Searching the world’s most exciting adventure spots, my undaunted spirit brings me to one little-known gem that lies hidden beneath the Earth’s surface located some 25 km outside the town of Bonito, the eco-adventure capital of Brazil.
Abismo Anhumas (Anhumas Abyss) is exactly what the name suggests: a dark abyss with a deep lake on the bottom. Rappelling down a vertical shaft the height of a 26-story building is the only way to access this subterranean cave.
The adventure begins the evening before with a short rappelling session on a gym wall in Bonito. Training completed, I sign my life away stating that I’m aware of the risks of rappelling and I am sane. Some say rappelling and some say abseiling; it’s both the same thing and involves dangling. And it’s only while I’m dangling on a rope through a crack in the rock 72 meters above an underground lake that I begin to seriously question my sanity.
|Image credit: Geert-Leysen|
Uhmm…well, I’ve passed the point of no return. Safety-tied together with another girl, we slowly slide down to oblivion as we release the rope brake in a controlled manner to let the rope slide through the pulley. We eventually reach the bottom of the vast subterranean cave and stand on a small wooden platform floating above a crystal-clear lake the size of a football field.
Once our eyes adjust to the little light penetrating from the thin shaft, we begin to notice beautiful stalagmites and stalactites decorating the walls of the cave formed drop by drop over millions of years. This is the pristine and isolated Anhumas Abyss, an eerily beautiful masterpiece of Mother Nature.
Soon we board the inflatable boat and tour the cavern by torchlight, while our guide explains to us all that is known about the Abyss and points out special formations such as a curtain of folded limestone, massive chandeliers of rock, and monoliths sparking the imagination.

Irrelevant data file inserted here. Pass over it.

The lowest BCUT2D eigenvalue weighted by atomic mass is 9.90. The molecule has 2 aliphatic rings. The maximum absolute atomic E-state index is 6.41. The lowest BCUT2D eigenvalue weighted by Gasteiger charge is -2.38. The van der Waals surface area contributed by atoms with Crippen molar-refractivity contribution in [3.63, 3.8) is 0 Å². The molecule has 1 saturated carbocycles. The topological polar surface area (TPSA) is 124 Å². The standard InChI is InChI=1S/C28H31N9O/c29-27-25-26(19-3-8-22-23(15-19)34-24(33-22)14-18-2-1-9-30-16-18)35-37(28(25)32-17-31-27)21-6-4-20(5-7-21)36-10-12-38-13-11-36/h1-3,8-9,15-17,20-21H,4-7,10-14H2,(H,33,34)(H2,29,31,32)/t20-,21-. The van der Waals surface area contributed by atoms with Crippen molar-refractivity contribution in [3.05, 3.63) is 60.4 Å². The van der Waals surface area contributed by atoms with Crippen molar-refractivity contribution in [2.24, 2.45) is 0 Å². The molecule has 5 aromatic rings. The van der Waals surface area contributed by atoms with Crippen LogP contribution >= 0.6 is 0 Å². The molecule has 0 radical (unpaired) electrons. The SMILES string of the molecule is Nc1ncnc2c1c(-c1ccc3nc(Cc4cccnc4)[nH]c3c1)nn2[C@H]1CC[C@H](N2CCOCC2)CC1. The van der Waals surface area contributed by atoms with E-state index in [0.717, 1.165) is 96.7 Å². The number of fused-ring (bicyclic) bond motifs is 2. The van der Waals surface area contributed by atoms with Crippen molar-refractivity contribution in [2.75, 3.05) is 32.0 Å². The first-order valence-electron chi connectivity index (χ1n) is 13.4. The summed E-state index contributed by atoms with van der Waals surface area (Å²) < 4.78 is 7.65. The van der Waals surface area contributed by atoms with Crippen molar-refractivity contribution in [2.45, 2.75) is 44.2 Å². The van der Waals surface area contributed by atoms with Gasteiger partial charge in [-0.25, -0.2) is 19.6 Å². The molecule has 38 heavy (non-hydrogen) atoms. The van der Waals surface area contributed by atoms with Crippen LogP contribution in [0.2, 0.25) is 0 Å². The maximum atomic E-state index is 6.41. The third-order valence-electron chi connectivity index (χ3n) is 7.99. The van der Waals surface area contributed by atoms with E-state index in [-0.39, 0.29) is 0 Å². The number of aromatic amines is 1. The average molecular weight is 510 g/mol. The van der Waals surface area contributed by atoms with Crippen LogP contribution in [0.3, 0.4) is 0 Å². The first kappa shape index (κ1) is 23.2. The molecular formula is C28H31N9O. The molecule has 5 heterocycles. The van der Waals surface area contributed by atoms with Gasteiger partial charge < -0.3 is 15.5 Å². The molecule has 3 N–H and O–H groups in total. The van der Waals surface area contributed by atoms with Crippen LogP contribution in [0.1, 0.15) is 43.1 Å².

Eventually, the time has come to change quickly into wetsuits and peer down the world’s some of the biggest cave stalagmites growing from the cave floor, reaching up to 19.5 meters high. Snorkeling among the submerged limestone cones in cold, crystal-clear water is like visiting a different world.
The lake of Anhumas is approximately 80 meters deep with an average water temperature of 18°C. To compensate, it has a mesmerizing shade of emerald. It’s possible to scuba dive in the lake too, but that adds to the already steep price (~ $300 USD as of 2019). Having dived in Mexico’s cenotes, I believe I’m a tad bit too spoiled. So, I pass up diving this time.
|An anteater skeleton lies where it died, stumbling over the hole’s edge 100 meters up|
Back onto the floating deck, we prepare for the great ascent out of the cave one by one. In the past, participants had to rappel back to the surface by their own power, a hard workout that could take up to 30 minutes.
Now they no longer let you climb but pull you up through a system in less than 5 minutes. I have to say that the pull-up system was not smooth at all. I was worried at least three times as to why they stopped pulling me up. For me to enjoy the view? Not really…I figured out the reason when I put my feet back on solid ground. If you are curious, watch this video. Nevertheless, the man-powered system from 2019 may now be history. I heard that an electric pull-up system was installed recently.